The error of non-Judean kings was repeated again during the second Temple era after the Hasmonean Revolt, where the successful Maccabees took the helm of political leadership despite being a Cohanic non-Judean family. The initial victory turned to ashes generations later as the Hasmonean line became corrupt and ends with Herod, who while an impressive builder, was a greater enemy of the Jewish people.

May we merit leadership of noble traits and correct pedigree, be they kings or otherwise.

Shabbat Shalom,

Ben-Tzion

Dedication

To the two lions who included Montevideo in their courageous Halachic Adventures: Dr. Ari Greenspan and Rabbi Ari Zivotofsky.

Monarchical Vacillation

First posted on The Times of Israel at: http://blogs.timesofisrael.com/shoftim-monarchical-vacillation/

Netziv Deuteronomy: Shoftim

Monarchical Vacillation

“No one pretends that democracy is perfect or all wise. Indeed, it has been said that democracy is the worst form of Government except all those other forms that have been tried from time to time.” -Sir Winston Churchill, Speech in the House of Commons, November 11, 1947

The Bible seems to be of two minds when it comes to the topic of Monarchy. On one hand it appears to be a command, that the people of Israel should appoint a king to rule them. On the other hand, both in God’s messages to the people, and as we have seen throughout history – a king is more often than not a greater curse for his subjects than a blessing.

When trying to imagine a Messianic future, there are some as well that picture the return of the Monarchy. It is prophesied that a descendant of King David will rule Israel, but will it be as King, as some benevolent tyrant, or will his powers be circumscribed by some other government institutions creating a balance of power?

The Netziv on Deuteronomy 17:14 explains that the commandment to appoint a king is an optional one. It is only if the people desire and demand a king. If there is a king in place, then the Torah provides certain guidelines, restrictions and privileges for the king. But it is not a necessity for Israel to have a monarch.  It is perfectly permissible for the people of Israel to choose some other form of government for self-rule. It can even be a democracy.

May we improve the governing institutions we have and be grateful that they are not worse.

Shabbat Shalom,

Ben-Tzion

Dedication

To our elected officials in all their functions and capacities. May God bless them, give them wisdom, compassion and good judgment.

 

 

“Don’t do me any favors”

[First posted on The Times of Israel at: http://blogs.timesofisrael.com/shoftim-dont-do-me-any-favors/]

Ibn Ezra Deuteronomy: Shoftim

“Don’t do me any favors”

“No matter how small and unimportant what we are doing may seem, if we do it well, it may soon become the step that will lead us to better things.” -Channing Pollock

Probably one of the worst displays of helpfulness is the half-hearted assistance. Someone offers to do the dishes. You are relieved by the sudden, unexpected and generous help. Your vital time is freed up to tend to other pressing matters. But the person who did the dishes, didn’t really want to do them. It was a mock kindness, a weary, lazy effort pretending to be helpful, perhaps even just seeking the claim of helpfulness, but really merely fulfilling a self-serving desire to proclaim to the world the righteousness of the impromptu dishwasher.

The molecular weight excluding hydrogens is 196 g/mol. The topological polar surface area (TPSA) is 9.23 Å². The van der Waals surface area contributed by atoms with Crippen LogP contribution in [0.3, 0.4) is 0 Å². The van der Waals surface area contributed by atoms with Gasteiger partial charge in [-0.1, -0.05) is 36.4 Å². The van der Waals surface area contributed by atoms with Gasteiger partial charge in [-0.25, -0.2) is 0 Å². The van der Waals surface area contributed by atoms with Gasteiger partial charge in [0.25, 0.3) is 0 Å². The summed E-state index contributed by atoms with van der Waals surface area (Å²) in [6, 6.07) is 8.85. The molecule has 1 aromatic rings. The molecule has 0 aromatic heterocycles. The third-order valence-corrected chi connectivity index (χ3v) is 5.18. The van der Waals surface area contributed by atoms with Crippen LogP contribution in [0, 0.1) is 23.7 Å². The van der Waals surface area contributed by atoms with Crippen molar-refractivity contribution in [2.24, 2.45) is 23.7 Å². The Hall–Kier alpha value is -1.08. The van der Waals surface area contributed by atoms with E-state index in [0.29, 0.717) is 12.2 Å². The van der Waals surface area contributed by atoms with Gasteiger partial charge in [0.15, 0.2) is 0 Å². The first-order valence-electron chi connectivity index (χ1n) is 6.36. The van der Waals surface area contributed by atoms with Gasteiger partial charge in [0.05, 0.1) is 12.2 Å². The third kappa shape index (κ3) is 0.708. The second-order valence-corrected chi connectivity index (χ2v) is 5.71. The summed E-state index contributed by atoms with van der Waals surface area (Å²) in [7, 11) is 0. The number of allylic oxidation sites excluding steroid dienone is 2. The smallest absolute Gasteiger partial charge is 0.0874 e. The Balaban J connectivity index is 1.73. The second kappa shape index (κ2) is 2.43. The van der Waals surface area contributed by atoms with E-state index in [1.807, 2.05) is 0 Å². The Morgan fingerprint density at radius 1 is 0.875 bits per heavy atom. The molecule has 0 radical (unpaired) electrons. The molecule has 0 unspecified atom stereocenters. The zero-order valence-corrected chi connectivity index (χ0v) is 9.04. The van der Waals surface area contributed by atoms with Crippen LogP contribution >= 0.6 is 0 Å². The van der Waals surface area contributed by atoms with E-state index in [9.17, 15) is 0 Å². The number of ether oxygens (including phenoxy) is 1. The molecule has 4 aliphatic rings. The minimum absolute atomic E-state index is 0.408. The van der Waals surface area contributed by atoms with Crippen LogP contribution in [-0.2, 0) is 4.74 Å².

You return to the dishes and notice that there is a ring of hardened dirt on one, a splotch of dried grease on another, a discoloration that just won’t come off on the third. You now attack the dishes yourself with more energy, force and frustration than you would have without the Good Samaritan’s help. It is probably from such a fear of the unenthused offers of help that the phrase “Don’t do me any favors” was born, (I traced it to the Yiddish: “Ti mir nit kayn toyves”).

God has a similar attitude when it comes to certain aspects of our worship of Him, especially in the more voluntary commandments. Ibn Ezra on Deuteronomy 17:1 highlights this on the prohibition of bringing a blemished animal as a sacrifice. He explains that it is better not to bring anything than to bring a blemished animal. It’s as if God is saying “Don’t do me any favors – if you can’t be bothered to bring me a pristine animal, if you can’t be bothered to do the commandment properly – don’t do it at all.”

It must be noted that this is a rare view in the performance of commandments. A more general philosophy is that even if someone performs a commandment imperfectly, he should continue, in the hopes and expectations that he will eventually learn to do it properly. However, on some matters, especially where we can clearly do better – God may take umbrage at a lackadaisical attitude.

May we work harder on the simple things within our reach – they count as well.

Shabbat Shalom,

Ben-Tzion

Dedication

To the Jewish community of Punta del Este. It’s a summer destination with year-round warmth.

 

Every Man A City

Ohr Hachayim Deuteronomy: Shoftim

Every Man A City

“Man: The most complex of beings, and thus the most dependent of beings. On all that made you up, you depend.” -Andre Gide

Plato’s Republic (circa 380 BCE) is considered the first text in our possession to compare a human being to a city. The parallels are many. We are composed of many different parts. We have many requirements. We have different elements vying for attention. Despite the different parts and demands, they need to get along harmoniously, there needs to be an internal balance, otherwise the entity ceases to function.

[The rest of this Torah Insight is at http://blogs.timesofisrael.com/every-man-a-city/]

 

Personal Eulogy for the Admor of the Shomrei Emunim, Rav Avraham Haim Roth

The Passing of a Prophet

I first met the Admor, as his Chasidim of the Shomrei Emunim call him, fifteen years ago. I was a cynical rationalist that had little time for excessive saintliness. However, meeting the happy man of the shiny countenance had an immediate impact on me and whether conscious or not the outward effect was that I started growing a beard from that day forward.

Over the years, I’ve spent many hours together with him, usually accompanying my father, but in latter years by myself and on one occasion by his express invitation.

[The rest of the eulogy is at http://blogs.timesofisrael.com/personal-eulogy-for-the-admor-of-the-shomrei-emunim-rav-avraham-haim-roth/]